"The Electric Company," aimed at children ages 7 to 10, was designed to teach basic reading concepts to its young viewers. Skits featuring the show's regulars, cartoons, vignettes, and regular features revolved around sound clusters (such as -ly, sh-, oo-) and punctuation marks. On occasion, a fun song was played with the audience challenged to supply the lyrics during the second sing-through. Through the years, different features were added including "Love of Chair" (1971-1973, a spoof of "Love of Life"), "The Adventures of Letterman" (added in 1972), cartoon segments featuring Wile E. Coyote and the Road Runner (1973), and Spider-Man (1974).Written by
Brian Rathjen <firstname.lastname@example.org>
Marvel Comics allowed the show to use the character Spider-Man for free. To commemorate the partnership between Marvel and the Children's Television Workshop, Marvel published a special series called "Spidey Super Stories", easy-to-read adventures of Spider-Man that occasionally featured members of the Short Circus. A shortened version of the comic, featuring only characters from the Marvel Universe, appeared in the Electric Company's spin-off magazine. See more »
During the song "Apostrophe S" (sung by Lee Chamberlin), after Lee sings "the hat is Jim's and that's that", a white-sleeved arm appears briefly at the bottom right of the screen. See more »
When I was a child, I remember watching The Electric company with my friends and family. The actors were amazing, and the skits were unforgettable. I adored Morgan Freeman's cowboy sketches! Jim Boyd's character, the inimitable 'Crank', remains my personal favorite to this day. I loved Luis as 'Yankee Doodle'. In all of the historical skits, he looked like he was having as much fun as the viewers! Luis is an amazing talent, and I've been taping all of his movies just to see him in other roles. Rita, Judy, Lee and Hattie were all wonderful, too! Skip Hinnant is also very talented and funny: When he was in a scene portraying a Romeo type character, and Rita was the angry director screaming at him, he muttered "The things I do for art," and then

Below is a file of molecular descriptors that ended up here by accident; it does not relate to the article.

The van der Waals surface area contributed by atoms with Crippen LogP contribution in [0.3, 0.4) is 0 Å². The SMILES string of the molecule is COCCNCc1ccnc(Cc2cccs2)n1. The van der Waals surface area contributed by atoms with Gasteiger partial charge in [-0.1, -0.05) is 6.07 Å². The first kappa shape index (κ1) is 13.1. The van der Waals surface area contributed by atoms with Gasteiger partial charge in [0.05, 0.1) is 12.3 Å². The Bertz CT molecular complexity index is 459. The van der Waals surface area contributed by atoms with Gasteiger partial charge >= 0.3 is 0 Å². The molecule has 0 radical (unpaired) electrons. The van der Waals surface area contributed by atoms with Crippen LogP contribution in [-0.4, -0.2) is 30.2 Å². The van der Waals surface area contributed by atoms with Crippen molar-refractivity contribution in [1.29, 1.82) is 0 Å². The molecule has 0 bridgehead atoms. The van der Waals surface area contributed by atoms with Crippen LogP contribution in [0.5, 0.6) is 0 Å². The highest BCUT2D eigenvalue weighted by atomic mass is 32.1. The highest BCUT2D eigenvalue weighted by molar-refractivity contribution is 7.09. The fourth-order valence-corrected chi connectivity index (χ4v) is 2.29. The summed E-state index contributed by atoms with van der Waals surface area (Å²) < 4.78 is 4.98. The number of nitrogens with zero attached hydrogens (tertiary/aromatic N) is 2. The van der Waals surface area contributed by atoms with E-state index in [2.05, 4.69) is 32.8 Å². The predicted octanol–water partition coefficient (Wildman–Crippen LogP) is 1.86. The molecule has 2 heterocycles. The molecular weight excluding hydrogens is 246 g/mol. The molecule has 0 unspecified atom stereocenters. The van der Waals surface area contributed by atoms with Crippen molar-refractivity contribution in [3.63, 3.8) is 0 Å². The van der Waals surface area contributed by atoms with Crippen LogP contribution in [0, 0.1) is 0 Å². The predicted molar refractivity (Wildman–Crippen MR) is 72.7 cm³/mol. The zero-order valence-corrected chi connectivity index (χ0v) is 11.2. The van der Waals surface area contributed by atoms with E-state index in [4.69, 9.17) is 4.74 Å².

slammed himself back against the wall when she glared at him! I couldn't stop laughing!!! I also enjoyed him as "Roy the Toy Boy".
My favorite sketches are: "Boris the Boxer" (Jim plays a toothless boxer who has been hit in the head quite a bit, and throws punches when he hears a bell), "Greedy Greg Grabbed The Green Grapes" (Jim again), the "--ing" song (sung by Brenda, who was 'swing-ing' and 'sitt-ing' on a bee that was 'sting-ing' her), "Pandora the Brat" (Rita Moreno), "Nitty Gritty" (Hattie), "The Galloping Saddle" (Morgan and Jim), "Springing From A Sponge", "Yankee Doodle" "The Mad Conductor" ("YAGA! Are you trying to turn me into a little bowl of pasta???" Luis yells at Jim, who can't seem to play the right note on his tuba), "Grouch" (Morgan introduces the sketch, where two cavemen, Jim and Luis, are busy pounding rocks. Luis tries to show Jim something, and he growls: "GRRR!" and then pops Luis on the head with the stone hammer. "OUCH!!!" Luis cries... the scene repeats itself several times before it dawns on them that they have created a new word! Vaudeville music strikes up, and they dance around (with the dazed, confused look that only Jim can effect!) chanting "Grouch! Grouch! Grouch!" LOL!!! I still howl with laughter whenever Jim pulls that face!), and "Skunk In The Trunk", where Jim opens a trunk and discovers "...a pretty little kitty---with BAD BREATH!!!"
As an adult, I still love this show (maybe TOO much!) and I would recommend it to people of any age who like to laugh and have fun. Life is too short to frown all of the time! Let Electric Company "turn you on" and "bring you the power"... of laughter and positive vibes!
I give this show 10/10 stars.
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